This advert sums up the Trump legacy on the Republican Party. In lambasting schools for “indoctrinating” children with critical race theory as well as trans and gay rights, the Republican campaign in Maryland fails to see how they have been indoctrinated themselves. They’ve become indoctrinated to believe the “grooming” of children by Democratic party members as well as the threat of critical race theory, which lead Trump to create the 1776 PAC in the first place.
The fact that DeSantis is also participating in the future proofing of the party by supporting local school boards shows a continuation of Trump’s legacy. This means that regardless if DeSantis or Trump wins the Republican Party nomination, let alone the Presidential Election in 2024, the echoes of Trumpism will live on.
Trump’s four years in office enabled a non-PC, an outspoken, “honest,” and increasingly violent form of politics and self-expression to come to the forefront in America. Unlike Presidents and cults of personalities in the past, Trump’s indoctrination of his supporters to commit violence, as the threats to election officials and the insurrection of Capitol Hill on the 6th of January 2020 suggest, means that Trumpism threatens democracy altogether. This, of course, isn’t to forget Trump’s willingness to explicitly undermine democracy and the voting process by insisting that his loss to Joe Biden in 2020 was ‘unconstitutional’ and fraudulent.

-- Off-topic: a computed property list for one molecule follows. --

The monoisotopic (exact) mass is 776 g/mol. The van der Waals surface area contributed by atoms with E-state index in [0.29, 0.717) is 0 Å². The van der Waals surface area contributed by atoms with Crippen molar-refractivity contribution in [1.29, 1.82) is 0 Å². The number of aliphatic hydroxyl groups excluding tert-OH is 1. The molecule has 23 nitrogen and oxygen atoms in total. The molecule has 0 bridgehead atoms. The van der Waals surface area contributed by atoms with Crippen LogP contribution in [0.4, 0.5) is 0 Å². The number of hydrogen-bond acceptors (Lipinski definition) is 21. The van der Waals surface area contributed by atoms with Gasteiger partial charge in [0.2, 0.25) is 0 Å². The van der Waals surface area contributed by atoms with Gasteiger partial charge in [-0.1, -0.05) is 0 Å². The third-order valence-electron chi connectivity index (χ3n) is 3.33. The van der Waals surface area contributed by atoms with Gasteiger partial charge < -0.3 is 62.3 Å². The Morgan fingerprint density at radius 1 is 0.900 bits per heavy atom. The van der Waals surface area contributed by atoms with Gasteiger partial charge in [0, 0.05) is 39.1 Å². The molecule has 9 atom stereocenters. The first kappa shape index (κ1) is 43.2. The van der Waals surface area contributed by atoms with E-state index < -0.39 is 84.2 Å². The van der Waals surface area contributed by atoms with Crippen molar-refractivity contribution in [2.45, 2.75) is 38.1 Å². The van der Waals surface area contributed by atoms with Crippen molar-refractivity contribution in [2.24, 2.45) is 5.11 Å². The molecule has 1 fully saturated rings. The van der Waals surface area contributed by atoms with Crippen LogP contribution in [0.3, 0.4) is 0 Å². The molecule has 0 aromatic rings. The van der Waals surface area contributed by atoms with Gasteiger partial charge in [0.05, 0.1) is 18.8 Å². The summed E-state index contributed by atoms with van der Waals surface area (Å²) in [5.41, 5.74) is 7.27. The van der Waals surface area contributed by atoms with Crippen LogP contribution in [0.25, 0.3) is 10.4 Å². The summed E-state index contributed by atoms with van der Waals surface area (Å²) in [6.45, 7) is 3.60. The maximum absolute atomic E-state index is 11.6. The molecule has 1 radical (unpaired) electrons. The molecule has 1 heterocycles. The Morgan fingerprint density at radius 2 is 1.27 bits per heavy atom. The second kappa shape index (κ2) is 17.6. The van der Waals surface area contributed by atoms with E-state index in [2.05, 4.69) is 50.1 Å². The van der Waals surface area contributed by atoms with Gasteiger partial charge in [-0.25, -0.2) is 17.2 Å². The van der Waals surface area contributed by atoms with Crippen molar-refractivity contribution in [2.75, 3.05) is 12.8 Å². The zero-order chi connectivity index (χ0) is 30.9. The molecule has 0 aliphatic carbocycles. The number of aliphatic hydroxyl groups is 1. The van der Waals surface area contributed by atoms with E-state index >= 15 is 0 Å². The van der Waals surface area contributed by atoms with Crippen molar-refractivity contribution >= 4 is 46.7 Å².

However, even during the absence of violence and explicitly undermining of democracy, Trump empowered a loud minority in American society who felt silenced. This is the once closeted racist, homophobic, transphobic, right-wing extremists who have started to openly hate on others at will. This emboldening of these people can be seen in the increase of hate crimes online, for example only rising 5% in 2016 from 2015 to 6,200, but then 17% in 2017, according to an FBI report.
Crucially, Trump’s supposed ‘return’ to politics with his announcement to re-run for presidency in 2024 is irrelevant for two reasons. Trump has been present for the last two years; he never left politics in any fundamental capacity. Secondly, his imprint on the party during his four years in office will ensure his legacy lives on, regardless if Joe Biden or Ron DeSantis are president in 2024.